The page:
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Carlsbad Caverns National Park

727 Carlsbad Caverns Highway Carlsbad, New Mexico 88220

Open year-round.


parks, outdoor-adventures, road-trips, hikes, local-highlights

Carlsbad Caverns National Park is Unlike Any Other.

Wow. This National Park is pretty unbelievable; you’ll experience things at Carlsbad Caverns that you can’t experience anywhere else. From crawling around in underground tunnels to watching hundreds of bats take flight, this is a National Park that you don’t want to miss! We want to emphasize that we recommend going to Carlsbad Caverns with your older, more adventurous kiddos as many of the most exciting things at the park can feel a little scary to little ones and most of the hiking can be steep and difficult. We suggest that if your child is younger than seven you may want to wait to visit that park so that you can visit it in its entirety.

Cavern Adventures

While at the park you have to visit the caverns. If you’re nervous about being in an underground cave, start with the Big Room Trail. It’s the largest and most popular of the caves and you can descend into it without a ranger, at your own pace. It’s a little more than a mile walk, with a potential short cut that brings it down to about half a mile, and you’re sure to be in awe the entire time. This is also the best option if you or your child tend to get claustrophobic. The ceilings are high the whole time. There is also a special area with a snack bar and restrooms in the middle, which is helpful for kiddos who get tired and need a break from walking.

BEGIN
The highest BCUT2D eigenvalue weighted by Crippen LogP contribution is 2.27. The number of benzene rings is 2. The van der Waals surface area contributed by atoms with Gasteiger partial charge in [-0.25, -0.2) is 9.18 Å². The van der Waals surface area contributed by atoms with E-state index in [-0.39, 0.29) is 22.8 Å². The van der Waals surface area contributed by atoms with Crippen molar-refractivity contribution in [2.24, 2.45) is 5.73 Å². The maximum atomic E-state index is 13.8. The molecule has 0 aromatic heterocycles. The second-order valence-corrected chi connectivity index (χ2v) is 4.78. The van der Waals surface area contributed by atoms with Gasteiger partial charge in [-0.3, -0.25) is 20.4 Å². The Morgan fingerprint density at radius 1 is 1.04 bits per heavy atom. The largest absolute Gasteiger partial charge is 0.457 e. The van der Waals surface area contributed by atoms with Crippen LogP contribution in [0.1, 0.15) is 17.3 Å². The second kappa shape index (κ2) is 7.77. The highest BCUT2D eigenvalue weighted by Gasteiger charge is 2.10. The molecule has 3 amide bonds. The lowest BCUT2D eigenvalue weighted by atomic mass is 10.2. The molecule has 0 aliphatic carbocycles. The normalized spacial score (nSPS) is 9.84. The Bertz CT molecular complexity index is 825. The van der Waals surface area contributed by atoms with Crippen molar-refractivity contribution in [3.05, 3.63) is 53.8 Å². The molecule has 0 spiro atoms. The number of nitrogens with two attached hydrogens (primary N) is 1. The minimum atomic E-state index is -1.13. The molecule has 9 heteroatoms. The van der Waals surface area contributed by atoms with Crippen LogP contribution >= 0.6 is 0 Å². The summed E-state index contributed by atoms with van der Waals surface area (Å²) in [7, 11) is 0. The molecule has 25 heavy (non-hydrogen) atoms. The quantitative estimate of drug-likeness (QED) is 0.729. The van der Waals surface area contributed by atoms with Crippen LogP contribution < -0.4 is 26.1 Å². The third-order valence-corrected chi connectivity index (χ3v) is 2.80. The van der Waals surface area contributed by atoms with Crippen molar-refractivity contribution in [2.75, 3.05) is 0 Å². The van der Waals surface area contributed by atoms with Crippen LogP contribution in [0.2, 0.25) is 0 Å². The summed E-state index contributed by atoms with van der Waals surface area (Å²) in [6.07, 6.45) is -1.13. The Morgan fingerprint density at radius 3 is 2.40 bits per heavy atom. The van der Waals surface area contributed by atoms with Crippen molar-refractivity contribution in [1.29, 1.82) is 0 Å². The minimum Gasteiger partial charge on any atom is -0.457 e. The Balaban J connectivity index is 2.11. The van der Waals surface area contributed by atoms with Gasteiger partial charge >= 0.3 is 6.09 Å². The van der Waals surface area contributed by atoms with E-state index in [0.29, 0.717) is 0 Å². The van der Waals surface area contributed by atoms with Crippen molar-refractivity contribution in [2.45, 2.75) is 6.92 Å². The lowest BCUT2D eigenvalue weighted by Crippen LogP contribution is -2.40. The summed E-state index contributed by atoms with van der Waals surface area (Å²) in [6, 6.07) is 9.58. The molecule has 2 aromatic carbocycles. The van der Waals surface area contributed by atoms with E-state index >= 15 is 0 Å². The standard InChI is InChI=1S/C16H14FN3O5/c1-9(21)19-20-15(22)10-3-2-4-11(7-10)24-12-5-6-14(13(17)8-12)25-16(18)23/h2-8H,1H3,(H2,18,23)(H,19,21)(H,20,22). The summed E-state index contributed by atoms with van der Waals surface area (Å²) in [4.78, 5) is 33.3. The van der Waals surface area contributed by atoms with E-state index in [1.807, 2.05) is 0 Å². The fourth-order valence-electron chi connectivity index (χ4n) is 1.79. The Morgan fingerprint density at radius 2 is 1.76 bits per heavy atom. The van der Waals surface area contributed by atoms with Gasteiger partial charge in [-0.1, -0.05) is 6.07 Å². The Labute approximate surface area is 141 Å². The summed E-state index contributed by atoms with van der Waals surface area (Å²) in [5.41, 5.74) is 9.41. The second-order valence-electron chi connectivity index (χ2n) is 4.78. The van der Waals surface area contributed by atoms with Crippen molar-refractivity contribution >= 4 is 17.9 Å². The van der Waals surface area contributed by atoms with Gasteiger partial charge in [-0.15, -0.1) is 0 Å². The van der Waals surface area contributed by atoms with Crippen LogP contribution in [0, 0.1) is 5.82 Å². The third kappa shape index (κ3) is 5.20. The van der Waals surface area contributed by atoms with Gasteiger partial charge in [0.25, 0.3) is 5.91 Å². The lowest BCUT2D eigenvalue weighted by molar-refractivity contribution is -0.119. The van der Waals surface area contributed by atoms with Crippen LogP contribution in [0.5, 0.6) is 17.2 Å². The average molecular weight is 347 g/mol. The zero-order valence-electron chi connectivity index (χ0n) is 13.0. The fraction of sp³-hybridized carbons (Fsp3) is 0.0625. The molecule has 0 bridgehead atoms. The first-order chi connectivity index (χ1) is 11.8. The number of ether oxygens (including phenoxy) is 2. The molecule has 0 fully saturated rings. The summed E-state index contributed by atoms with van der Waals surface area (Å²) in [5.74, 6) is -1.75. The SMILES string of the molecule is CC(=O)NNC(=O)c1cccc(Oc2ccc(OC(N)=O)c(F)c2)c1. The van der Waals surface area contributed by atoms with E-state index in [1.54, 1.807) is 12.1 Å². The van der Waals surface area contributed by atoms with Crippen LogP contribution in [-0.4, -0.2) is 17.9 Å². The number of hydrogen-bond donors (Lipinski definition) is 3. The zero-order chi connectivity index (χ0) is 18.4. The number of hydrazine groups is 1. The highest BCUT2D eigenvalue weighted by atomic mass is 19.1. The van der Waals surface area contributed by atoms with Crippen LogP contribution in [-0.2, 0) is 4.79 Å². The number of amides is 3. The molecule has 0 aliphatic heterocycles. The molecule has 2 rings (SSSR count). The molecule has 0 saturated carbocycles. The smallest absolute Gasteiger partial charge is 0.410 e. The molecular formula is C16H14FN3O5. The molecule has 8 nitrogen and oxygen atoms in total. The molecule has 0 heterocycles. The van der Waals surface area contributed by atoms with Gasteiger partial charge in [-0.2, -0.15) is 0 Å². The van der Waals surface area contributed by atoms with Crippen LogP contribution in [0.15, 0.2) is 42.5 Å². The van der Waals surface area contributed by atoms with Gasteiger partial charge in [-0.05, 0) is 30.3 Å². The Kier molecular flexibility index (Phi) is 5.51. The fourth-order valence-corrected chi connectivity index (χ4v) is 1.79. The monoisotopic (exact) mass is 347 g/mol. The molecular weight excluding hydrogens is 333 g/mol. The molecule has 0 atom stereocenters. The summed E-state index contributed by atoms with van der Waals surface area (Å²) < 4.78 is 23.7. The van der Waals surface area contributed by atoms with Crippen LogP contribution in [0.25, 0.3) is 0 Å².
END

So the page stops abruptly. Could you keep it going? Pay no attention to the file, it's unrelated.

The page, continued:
If you love your experience in the Big Room, we suggest that you either try out the Natural Entrance Trail, or you go on a guided tour with a ranger. The Natural Entrance Trail is very steep, so expect to carry your little ones, but it’s slightly less crowded than the Big Room and the rock formations are indescribably beautiful and shocking. You could also go on a guided tour with a ranger. We love this option because guided tours have limited capacity and are less crowded than the busy, easily accessible trails. You can sign up with a ranger over the phone or in the visitor center. These tours are best with older kids, children under 4 aren’t allowed on these tours, and the ranger signing you up will help you decide which caves are good for your kids based on their age and comfort levels. There are age restrictions on many of the tours.

Above Ground Hiking

Once you’re done exploring the caverns, there plenty to see on the surface of the park as well. Our favorite trail, despite its frightening name, is the Slaughter Canyon Cave Trail. This is another one that is best with slightly older kids as it is steep, and there are sharp drops at some points. However, if you are confident in your kids' abilities, we still recommend this hike because the views of the mountains and the desert are fantastic. The hike ends at the entrance to a cave that is only accessible through a guided ranger tour.  

The Juniper Ridge Trail is probably the gentlest hike in the park. It is about two miles with desert views the whole way and very little elevation. There are beautiful cacti to observe along the way, but make sure you keep an eye out for cairns as it’s easy to wander off the trail.